UTEP awarded grant to fund more Hispanic faculty

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UTEP awarded grant to fund more Hispanic faculty

UTEP recognized as one of the leading Hispanic-serving institutions in the country.

UTEP recognized as one of the leading Hispanic-serving institutions in the country.

Angel Ulloa

UTEP recognized as one of the leading Hispanic-serving institutions in the country.

Angel Ulloa

Angel Ulloa

UTEP recognized as one of the leading Hispanic-serving institutions in the country.

Javier Cortez, Staff Reporter

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Looking to increase diversity within the professoriate community nationwide, the University of Texas at El Paso will receive a $5.1 million grant from the Andrew W. Mellon Foundation.

UTEP was recognized by the University of Pennsylvania as one of the leading Hispanic-serving institutions (HSIs) in the country, and were one of three HSIs to be selected to participate in Pathways to the Professoriate.

The grant will be used to increase the number of Latino professors in colleges throughout the nation, by setting up students in Ph.D. humanities programs over the next five years. UTEP was one of three HSIs to be selected for the program, the two other being Florida International University and California State University.

UTEP musicology professor, Lorenzo Candelaria, who will oversee the project as the principal investigator, said it’s all about diversity.

“The whole point of the program is to diversify the professoriate,” Candelaria said. “(It means) getting more diversity into Ph.D. programs that ultimately leads to a career as a professor at a university. I thought it was a great partnership because UTEP has been thinking about that for quite some time.”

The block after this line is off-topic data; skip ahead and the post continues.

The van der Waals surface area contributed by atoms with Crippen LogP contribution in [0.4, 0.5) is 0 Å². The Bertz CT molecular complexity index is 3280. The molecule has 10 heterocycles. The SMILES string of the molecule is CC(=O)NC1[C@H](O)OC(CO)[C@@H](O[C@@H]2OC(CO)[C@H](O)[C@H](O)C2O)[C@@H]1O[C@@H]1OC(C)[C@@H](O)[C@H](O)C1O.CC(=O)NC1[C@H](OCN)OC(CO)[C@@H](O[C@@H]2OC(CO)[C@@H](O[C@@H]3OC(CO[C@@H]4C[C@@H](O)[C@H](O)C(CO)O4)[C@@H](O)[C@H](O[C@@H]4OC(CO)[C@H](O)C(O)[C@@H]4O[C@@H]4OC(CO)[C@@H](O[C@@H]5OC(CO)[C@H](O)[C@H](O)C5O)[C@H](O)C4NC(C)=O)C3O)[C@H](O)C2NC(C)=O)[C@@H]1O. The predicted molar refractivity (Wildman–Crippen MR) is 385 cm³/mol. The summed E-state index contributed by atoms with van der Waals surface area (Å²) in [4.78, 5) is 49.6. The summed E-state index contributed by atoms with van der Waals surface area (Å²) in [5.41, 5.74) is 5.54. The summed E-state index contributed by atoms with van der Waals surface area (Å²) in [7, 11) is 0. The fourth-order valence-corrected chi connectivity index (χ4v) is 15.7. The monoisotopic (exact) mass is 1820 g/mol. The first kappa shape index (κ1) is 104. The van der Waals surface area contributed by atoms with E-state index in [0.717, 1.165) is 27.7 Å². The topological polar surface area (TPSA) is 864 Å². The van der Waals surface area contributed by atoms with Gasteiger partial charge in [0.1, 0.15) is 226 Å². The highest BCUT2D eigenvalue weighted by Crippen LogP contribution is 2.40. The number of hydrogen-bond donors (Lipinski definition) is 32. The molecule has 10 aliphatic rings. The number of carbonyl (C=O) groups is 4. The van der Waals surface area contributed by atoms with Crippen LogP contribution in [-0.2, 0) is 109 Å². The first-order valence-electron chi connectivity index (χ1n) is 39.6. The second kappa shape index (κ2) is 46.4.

At the heart of Pathways to the Professoriate is the hope to fix one of the major problems within the professoriate community. That being, the largely underrepresented group of Hispanic professors.

In a late January press release, President Diana Natalicio said that UTEP, along with other HSIs, are the ideal institutions to deal the problem of diversity.

“UTEP is already a national leader in the number of doctoral degrees awarded to Hispanics and in the number of our Hispanic baccalaureate graduates who go on to complete doctoral degrees,” Natalicio said. “Participation in this program promises to enhance further UTEP’s significant role in diversifying the U.S. professoriate.”

According to The University of Pennsylvania Graduate School of Education’s Center for Minority Serving Institutions (MSIs), Hispanic professors only make up 4.1 percent of the professoriate in the United States.

In a 2013 study done by U.S. Department of Education, National Center for Education Statistics, 79 percent of full

time faculty in postsecondary institutions were white, 10 percent were Asian Pacific/Islander, 6 percent were black, 5 percent were Hispanic, while American Indians came in last at less than 1 percent.

Broken down by academic rank, for Hispanics specifically; 3 percent were professors, 4 percent were associate professors, 5 percent were assistant professors, 7 percent were instructor, and 6 percent were lecturers.

White males and females were the two leading majorities at each academic rank.

Looking to increase the percentage of Latino professors makes UTEP, a university with a predominantly Hispanic student population, a great candidate for the program, Candelaria said.

“An institution like UTEP is very attractive,” Candelaria said. “People are well aware that UTEP is a Hispanic-majority school, and El Paso is a Hispanic majority city. So for Penn to reach out to us… we are an obvious choice for them.”

Considering the demographics of El Paso, the main beneficiaries of the program will be Hispanic students, but Candelaria strongly emphasized that the program is open to all and any students. Even though Hispanics are the large majority at UTEP, there is no specific candidate.

“The program isn’t directed specifically toward any one ethnic group,” Candelaria said. “It really is open to any student interested in addressing the problem of diversity in the professoriate. The heart of diversity includes everyone, this is a program that is open to all students.”

Although the program is a step in the right direction, discovering the best way to fix a long-term problem like diversity will take time.

“This is a problem that has to be addressed from many different angles,” Candelaria said. “There’s not going to be a magic solution or magic pill that will make everything better. It’s a matter of approaching the problem from broad perspectives and having the patience to work the problem over a fairly long time.”

Javier Cortez may be reached at [email protected]

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